VPI Aries - either or question, please comment

I have a credit and can buy either option 1 or option 2. Any help?

Thanks in advance.


- VPI Aries turntable w/ JMW10" arm (~$3,700)


- VPI Aries turntable w/ JMW9" arm (~$2,600)
- VPI SDS (synchronous Drive System) for speed accuracy (~$1,000)
- $100 for the extra cables needed.

I guess the question is simply, how good is the 10" arm and would the 9" arm paired with the SDS better it?


This past Sunday, I attended a demonstration of the latest TNT Hotrod (at a NJAS club meeting) and we also had the new VPI Scout on hand for comparison, with the 9" arm and the SDS, which sounded very respectable as well.

I believe the 9" arm is an upgrade over the older JMW 10" arm, although the VTA adjustment is not as sophisticated. Combined with the SDS, it should outperform the older table, and you may find a SDS on the used market for a good price. VPI is currently working on an upgrade for their JMW 10.5 arm, based on improvements implemented on the 9" Scout version... They've already done this on the new 12.6 arm, which now has an internal ceramic coating and a fine trackin-force adjustment (plus an improved bearing), I believe.

We heard the Scout with and without the SDS, and though some members preferred the sound without the SDS, many, including me, thought the SDS made a substantial improvement, especially in terms of bass tightness and extension.

We got to hear the TNT Hotrod (with new periphery clamp) through the Manley Steelhead and a new Sutherland battery-powered phono stage (that takes 16 D batteries and lists for around $3k). The consensus was that the Sutherland was smoother and more focused sounding (and many preferred it), though the Manley appeared more detailed and seemed to throw a larger soundstage. It was a cool meeting, with VPI's Harry Weisfeld having fun as the guest presenter.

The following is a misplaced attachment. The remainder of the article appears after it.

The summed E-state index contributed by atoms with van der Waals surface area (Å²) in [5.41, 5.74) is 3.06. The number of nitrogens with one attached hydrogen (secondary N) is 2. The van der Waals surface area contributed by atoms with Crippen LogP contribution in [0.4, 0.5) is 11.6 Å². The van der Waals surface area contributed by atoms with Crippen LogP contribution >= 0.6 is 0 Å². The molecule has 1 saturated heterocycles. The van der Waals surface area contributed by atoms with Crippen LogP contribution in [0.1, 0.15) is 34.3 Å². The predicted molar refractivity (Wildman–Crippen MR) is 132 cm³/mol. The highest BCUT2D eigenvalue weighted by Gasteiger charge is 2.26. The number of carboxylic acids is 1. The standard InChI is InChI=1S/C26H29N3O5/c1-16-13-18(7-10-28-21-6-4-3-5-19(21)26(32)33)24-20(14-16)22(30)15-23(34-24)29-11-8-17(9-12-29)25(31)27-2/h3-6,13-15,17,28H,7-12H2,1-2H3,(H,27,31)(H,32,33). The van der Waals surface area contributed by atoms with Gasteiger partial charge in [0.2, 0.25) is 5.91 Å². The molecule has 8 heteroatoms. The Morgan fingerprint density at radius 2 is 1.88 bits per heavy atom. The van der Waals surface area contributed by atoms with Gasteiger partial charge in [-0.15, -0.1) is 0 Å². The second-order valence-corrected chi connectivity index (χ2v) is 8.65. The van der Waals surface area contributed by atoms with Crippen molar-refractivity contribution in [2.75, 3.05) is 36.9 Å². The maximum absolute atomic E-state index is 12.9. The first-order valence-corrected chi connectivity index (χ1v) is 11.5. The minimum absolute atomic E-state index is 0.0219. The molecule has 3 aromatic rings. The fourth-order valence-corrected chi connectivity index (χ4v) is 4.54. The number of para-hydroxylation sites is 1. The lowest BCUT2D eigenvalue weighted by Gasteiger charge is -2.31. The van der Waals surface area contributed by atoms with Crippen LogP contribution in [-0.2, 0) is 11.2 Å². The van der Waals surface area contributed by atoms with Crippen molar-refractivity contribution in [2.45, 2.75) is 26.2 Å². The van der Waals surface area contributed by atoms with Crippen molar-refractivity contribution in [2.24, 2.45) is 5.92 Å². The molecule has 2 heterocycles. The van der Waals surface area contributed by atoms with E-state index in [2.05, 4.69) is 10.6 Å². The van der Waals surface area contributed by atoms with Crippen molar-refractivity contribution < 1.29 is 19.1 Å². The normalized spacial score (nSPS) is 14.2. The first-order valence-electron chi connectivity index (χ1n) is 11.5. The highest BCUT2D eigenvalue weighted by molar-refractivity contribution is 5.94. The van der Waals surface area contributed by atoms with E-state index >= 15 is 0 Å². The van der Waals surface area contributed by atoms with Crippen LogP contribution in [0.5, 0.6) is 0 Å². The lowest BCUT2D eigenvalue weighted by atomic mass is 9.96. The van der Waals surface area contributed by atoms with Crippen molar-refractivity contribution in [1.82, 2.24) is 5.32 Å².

I guess that was more than you wanted to know, but I hope it helps. :)
I agree with Plato that you would be better off with the 9" arm and the TT improvements. The TT/motor assembly is higher on the analog hierarchy scale, and will make more difference than the longer arm will.

The only differences that the longer arm makes is an extremely slight reduction in tracking error, and slightly higher mass that may be a better match with certain cartridges.
But Plato, how did the HR-X sound?
Hi Gladstone,

As to the sound of the HR-X, that's a more complicated question than it appears on the surface. It was dynamic and extended, and the midrange character appeared to be correct (neutral). The soundstage was expansive, especially with the Manley Steelhead. One record we played had a great drum solo and the HR-X delivered the goods with great impact, weight, and articulation.

Since the system (as a whole) was unfamiliar to me, I really can't get into the fine nuances of performance. But my off-the-cuff impression is that it's a reference quality TT that should be compared with the other top-quality designs in and around it's price range.

I would've liked to have compared it to my Michell Orbe SE with Wilson Benesch arm in my own system. I didn't hear anything from the HR-X that would indicate it was doing anything better than my rig. But with so many different variables in equipment and room acoustics it was not really possible to make that determination. Cheers!
I personally went with your option 2. I spoke to VPI extensively before making the decision. The new Aries 2 is better than Aries 1 with SDS, but you can still benefit from SDS which should yield better pace and bass. JMW 9 is more rigidly coupled to the base than JMW10/12 because there is no on-the-fly VTA. That rigidity translates to more details and ambience. Also, the bearing and low counter weight (standard on newest JMW9) make JMW9 the best sounding arm in the JMW family. This is not my word, this is from VPI. If you tweak the arm further by some resonance control device and replacing the internal wires, you will have a world class arm at a very low price.